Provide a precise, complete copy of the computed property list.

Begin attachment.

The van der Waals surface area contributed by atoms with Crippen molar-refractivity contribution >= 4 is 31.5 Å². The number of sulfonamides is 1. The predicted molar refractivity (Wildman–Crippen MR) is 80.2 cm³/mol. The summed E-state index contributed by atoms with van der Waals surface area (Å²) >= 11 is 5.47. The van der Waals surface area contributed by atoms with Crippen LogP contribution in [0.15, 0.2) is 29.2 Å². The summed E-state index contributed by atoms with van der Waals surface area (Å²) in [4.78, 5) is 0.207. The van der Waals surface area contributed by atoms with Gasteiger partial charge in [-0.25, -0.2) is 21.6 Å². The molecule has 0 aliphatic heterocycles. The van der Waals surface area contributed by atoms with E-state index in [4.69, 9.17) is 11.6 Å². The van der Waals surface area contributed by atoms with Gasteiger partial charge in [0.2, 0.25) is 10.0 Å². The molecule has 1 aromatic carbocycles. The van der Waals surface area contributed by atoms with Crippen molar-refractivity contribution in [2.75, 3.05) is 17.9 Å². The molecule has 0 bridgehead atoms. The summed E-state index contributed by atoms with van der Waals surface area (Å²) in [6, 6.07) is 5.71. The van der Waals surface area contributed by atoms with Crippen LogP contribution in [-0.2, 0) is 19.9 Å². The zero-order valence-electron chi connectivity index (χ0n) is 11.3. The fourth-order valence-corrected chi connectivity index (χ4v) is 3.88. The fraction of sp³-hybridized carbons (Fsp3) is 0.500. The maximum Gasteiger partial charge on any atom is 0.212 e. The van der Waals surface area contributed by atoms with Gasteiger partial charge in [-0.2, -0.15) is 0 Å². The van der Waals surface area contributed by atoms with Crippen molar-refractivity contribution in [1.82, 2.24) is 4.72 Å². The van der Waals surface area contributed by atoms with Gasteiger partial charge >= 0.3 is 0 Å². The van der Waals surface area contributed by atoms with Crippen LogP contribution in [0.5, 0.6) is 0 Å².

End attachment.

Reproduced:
The van der Waals surface area contributed by atoms with Crippen molar-refractivity contribution >= 4 is 31.5 Å². The number of sulfonamides is 1. The predicted molar refractivity (Wildman–Crippen MR) is 80.2 cm³/mol. The summed E-state index contributed by atoms with van der Waals surface area (Å²) >= 11 is 5.47. The van der Waals surface area contributed by atoms with Crippen LogP contribution in [0.15, 0.2) is 29.2 Å². The summed E-state index contributed by atoms with van der Waals surface area (Å²) in [4.78, 5) is 0.207. The van der Waals surface area contributed by atoms with Gasteiger partial charge in [-0.25, -0.2) is 21.6 Å². The molecule has 0 aliphatic heterocycles. The van der Waals surface area contributed by atoms with E-state index in [4.69, 9.17) is 11.6 Å². The van der Waals surface area contributed by atoms with Gasteiger partial charge in [0.2, 0.25) is 10.0 Å². The molecule has 1 aromatic carbocycles. The van der Waals surface area contributed by atoms with Crippen molar-refractivity contribution in [2.75, 3.05) is 17.9 Å². The molecule has 0 bridgehead atoms. The summed E-state index contributed by atoms with van der Waals surface area (Å²) in [6, 6.07) is 5.71. The van der Waals surface area contributed by atoms with Crippen LogP contribution in [-0.2, 0) is 19.9 Å². The zero-order valence-electron chi connectivity index (χ0n) is 11.3. The fourth-order valence-corrected chi connectivity index (χ4v) is 3.88. The fraction of sp³-hybridized carbons (Fsp3) is 0.500. The maximum Gasteiger partial charge on any atom is 0.212 e. The van der Waals surface area contributed by atoms with Gasteiger partial charge in [-0.2, -0.15) is 0 Å². The van der Waals surface area contributed by atoms with Crippen molar-refractivity contribution in [1.82, 2.24) is 4.72 Å². The van der Waals surface area contributed by atoms with Gasteiger partial charge >= 0.3 is 0 Å². The van der Waals surface area contributed by atoms with Crippen LogP contribution in [0.5, 0.6) is 0 Å².